CONTACTS! 👀 Seriously! Curry has a condition called #keratoconus in which the cornea, normally a circle, progressively thins and takes on a cone shape. When the cornea has a cone shape, it is unable distribute the light entering the eye equally and leads to blurred or distorted vision. Schedule an annual eye exam with our 👀 doctors and you too can become a shooting legend like Steph Curry (sorry, no guarantees 😜)
Our office will be closed on March 26, 2018 for the Kuhio Day holiday. We will reopen the office at 8:30 am on Tuesday March 27, 2018.
Spring is here, and kids everywhere are gearing up for another season of their favorite spring sport – baseball, soccer, softball and lacrosse. It’s estimated that more than 21 million kids between 6 and 17 are active in at least one sport. While parents go to extreme efforts to make sure they have the correct protection of guards and gear, one safety precaution is often overlooked.
Ensuring safe vision for youth participating in sports is essential. That’s why Dr. Daniel Yamamoto is sharing some key considerations for the upcoming spring season/this season of Little League:
- Schedule an appointment: The school eye screening is simply not enough. For sports that involve throwing, kicking and catching, kids need a regular, in-person comprehensive exam that will focus on depth perception, contact lens wear, binocularity (how eyes work together as a pair), peripheral vision and more. It’s the best way to ensure your child’s eyes are healthy and their vision is ready to play.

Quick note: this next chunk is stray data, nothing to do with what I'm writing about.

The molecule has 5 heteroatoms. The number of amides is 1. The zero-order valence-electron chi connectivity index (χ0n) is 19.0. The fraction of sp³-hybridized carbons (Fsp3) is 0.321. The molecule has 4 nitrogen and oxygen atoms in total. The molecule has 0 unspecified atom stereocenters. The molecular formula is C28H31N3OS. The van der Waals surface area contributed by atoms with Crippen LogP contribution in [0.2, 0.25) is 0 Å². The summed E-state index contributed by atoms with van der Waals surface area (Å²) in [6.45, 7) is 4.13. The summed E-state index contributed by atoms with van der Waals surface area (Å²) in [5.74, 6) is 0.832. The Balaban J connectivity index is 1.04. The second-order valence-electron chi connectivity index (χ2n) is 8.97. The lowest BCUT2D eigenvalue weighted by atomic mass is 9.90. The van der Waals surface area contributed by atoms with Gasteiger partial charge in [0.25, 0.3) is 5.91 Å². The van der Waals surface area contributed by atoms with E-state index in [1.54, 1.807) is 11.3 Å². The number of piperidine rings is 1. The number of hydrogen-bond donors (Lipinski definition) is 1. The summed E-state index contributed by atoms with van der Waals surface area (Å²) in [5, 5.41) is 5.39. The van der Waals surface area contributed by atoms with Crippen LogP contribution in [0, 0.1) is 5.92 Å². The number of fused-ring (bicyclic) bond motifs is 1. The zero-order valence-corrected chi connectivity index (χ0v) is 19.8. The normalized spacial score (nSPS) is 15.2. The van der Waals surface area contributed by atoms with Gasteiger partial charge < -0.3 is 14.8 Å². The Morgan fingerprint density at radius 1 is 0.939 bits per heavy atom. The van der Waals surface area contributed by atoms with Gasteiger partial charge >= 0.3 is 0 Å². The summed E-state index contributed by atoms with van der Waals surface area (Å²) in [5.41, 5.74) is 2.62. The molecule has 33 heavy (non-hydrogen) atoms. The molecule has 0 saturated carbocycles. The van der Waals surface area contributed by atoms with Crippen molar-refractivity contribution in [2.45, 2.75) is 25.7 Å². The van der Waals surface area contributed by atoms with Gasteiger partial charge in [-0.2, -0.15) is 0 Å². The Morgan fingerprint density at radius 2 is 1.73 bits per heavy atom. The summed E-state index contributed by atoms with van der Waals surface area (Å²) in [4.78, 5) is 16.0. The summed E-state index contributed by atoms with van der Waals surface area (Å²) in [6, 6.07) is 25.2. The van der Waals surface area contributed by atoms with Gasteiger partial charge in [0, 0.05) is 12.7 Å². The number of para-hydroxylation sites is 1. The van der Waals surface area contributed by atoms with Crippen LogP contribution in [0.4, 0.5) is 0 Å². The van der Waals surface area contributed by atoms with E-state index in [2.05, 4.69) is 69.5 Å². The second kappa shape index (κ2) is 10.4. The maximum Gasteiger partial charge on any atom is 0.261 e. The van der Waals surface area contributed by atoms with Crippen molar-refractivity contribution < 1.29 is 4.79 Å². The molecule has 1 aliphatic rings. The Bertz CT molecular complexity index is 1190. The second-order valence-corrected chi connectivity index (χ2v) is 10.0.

- Use appropriate safety eyewear: In addition to getting the right protective headgear, children need to have the right eye protection gear. For children with glasses, provide a pair without metal frames to avoid potential injuries due to activities such as getting hit with a ball. To prevent injury, athletes are advised to wear eye protection that may include safety glasses and goggles, safety shields, and eye guards designed for a particular sport and that meet American Society for Testing and Materials (ASTM) standards. These types of protection are designed to be impact resistant without clouding an athlete’s vision.
- Sun Protection: Wearing a hat is helpful, but will only get you so far. The AOA’s 2017 Eye-Q survey found that three out of ten Americans don’t wear sunglasses while playing outdoor sports. Sunglasses that offer 100% UV protection are important to protect eyes from sun damage.
By visiting Dr. Daniel Yamamoto regularly for comprehensive eye care, athletes can perform their best on the court or field with clear and healthy vision, as well as be sure their eyes are protected and, hopefully, bring home a win.
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iD LifeStyle 2 Lenses are made possible by HOYALUX iD technology. They have a patented approach to lens design based on the understanding that no two eyes are exactly the same. Here are two options:
For active individuals who frequently shift their focus between near and far objects.
Clarity lenses are designed to meet the visual needs of those who lead active lifestyles, providing wider and clearer fields of vision when looking ahead and into the distance.
If you’re a sports or outdoor enthusiast – or you’re just “on-the-go” all the time – and fine print is becoming more difficult to read, ask us if Clarity lenses are right for you.
Folks who primarily focus on objects and tasks that are regularly arm’s length away will find Harmony lenses a good choice. Harmony lenses are designed for those who already wear progressive lenses, and are seeking additional comfort with transitions between near, intermediate and distance viewing.
If you frequently perform tasks at arm’s length – like reading a book or using a tablet device – and you’d appreciate a broader, more comfortable near zone of vision to help you see the details, ask us if Harmony lenses are righ